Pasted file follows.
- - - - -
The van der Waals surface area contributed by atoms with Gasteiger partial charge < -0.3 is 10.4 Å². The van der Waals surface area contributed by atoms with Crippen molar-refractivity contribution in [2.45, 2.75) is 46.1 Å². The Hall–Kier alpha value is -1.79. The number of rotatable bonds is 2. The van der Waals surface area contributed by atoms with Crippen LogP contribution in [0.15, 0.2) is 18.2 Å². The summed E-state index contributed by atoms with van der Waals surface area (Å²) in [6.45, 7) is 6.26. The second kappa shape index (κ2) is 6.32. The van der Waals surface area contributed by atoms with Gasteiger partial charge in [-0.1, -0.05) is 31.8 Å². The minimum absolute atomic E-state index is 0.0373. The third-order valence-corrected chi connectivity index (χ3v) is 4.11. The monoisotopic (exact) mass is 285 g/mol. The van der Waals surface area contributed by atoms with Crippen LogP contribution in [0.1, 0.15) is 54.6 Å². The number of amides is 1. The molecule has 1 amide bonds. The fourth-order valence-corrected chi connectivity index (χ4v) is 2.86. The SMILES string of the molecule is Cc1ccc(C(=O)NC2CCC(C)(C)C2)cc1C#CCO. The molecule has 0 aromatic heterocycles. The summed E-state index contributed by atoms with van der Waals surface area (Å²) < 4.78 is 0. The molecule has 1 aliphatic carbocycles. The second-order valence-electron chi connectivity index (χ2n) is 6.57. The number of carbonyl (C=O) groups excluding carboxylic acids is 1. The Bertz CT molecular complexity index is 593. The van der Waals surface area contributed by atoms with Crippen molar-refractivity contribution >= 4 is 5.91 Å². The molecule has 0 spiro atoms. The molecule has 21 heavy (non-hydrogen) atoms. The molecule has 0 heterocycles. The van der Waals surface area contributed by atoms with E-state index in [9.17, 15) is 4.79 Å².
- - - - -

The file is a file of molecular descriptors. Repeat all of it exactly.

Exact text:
The van der Waals surface area contributed by atoms with Gasteiger partial charge < -0.3 is 10.4 Å². The van der Waals surface area contributed by atoms with Crippen molar-refractivity contribution in [2.45, 2.75) is 46.1 Å². The Hall–Kier alpha value is -1.79. The number of rotatable bonds is 2. The van der Waals surface area contributed by atoms with Crippen LogP contribution in [0.15, 0.2) is 18.2 Å². The summed E-state index contributed by atoms with van der Waals surface area (Å²) in [6.45, 7) is 6.26. The second kappa shape index (κ2) is 6.32. The van der Waals surface area contributed by atoms with Gasteiger partial charge in [-0.1, -0.05) is 31.8 Å². The minimum absolute atomic E-state index is 0.0373. The third-order valence-corrected chi connectivity index (χ3v) is 4.11. The monoisotopic (exact) mass is 285 g/mol. The van der Waals surface area contributed by atoms with Crippen LogP contribution in [0.1, 0.15) is 54.6 Å². The number of amides is 1. The molecule has 1 amide bonds. The fourth-order valence-corrected chi connectivity index (χ4v) is 2.86. The SMILES string of the molecule is Cc1ccc(C(=O)NC2CCC(C)(C)C2)cc1C#CCO. The molecule has 0 aromatic heterocycles. The summed E-state index contributed by atoms with van der Waals surface area (Å²) < 4.78 is 0. The molecule has 1 aliphatic carbocycles. The second-order valence-electron chi connectivity index (χ2n) is 6.57. The number of carbonyl (C=O) groups excluding carboxylic acids is 1. The Bertz CT molecular complexity index is 593. The van der Waals surface area contributed by atoms with Crippen molar-refractivity contribution >= 4 is 5.91 Å². The molecule has 0 spiro atoms. The molecule has 21 heavy (non-hydrogen) atoms. The molecule has 0 heterocycles. The van der Waals surface area contributed by atoms with E-state index in [9.17, 15) is 4.79 Å².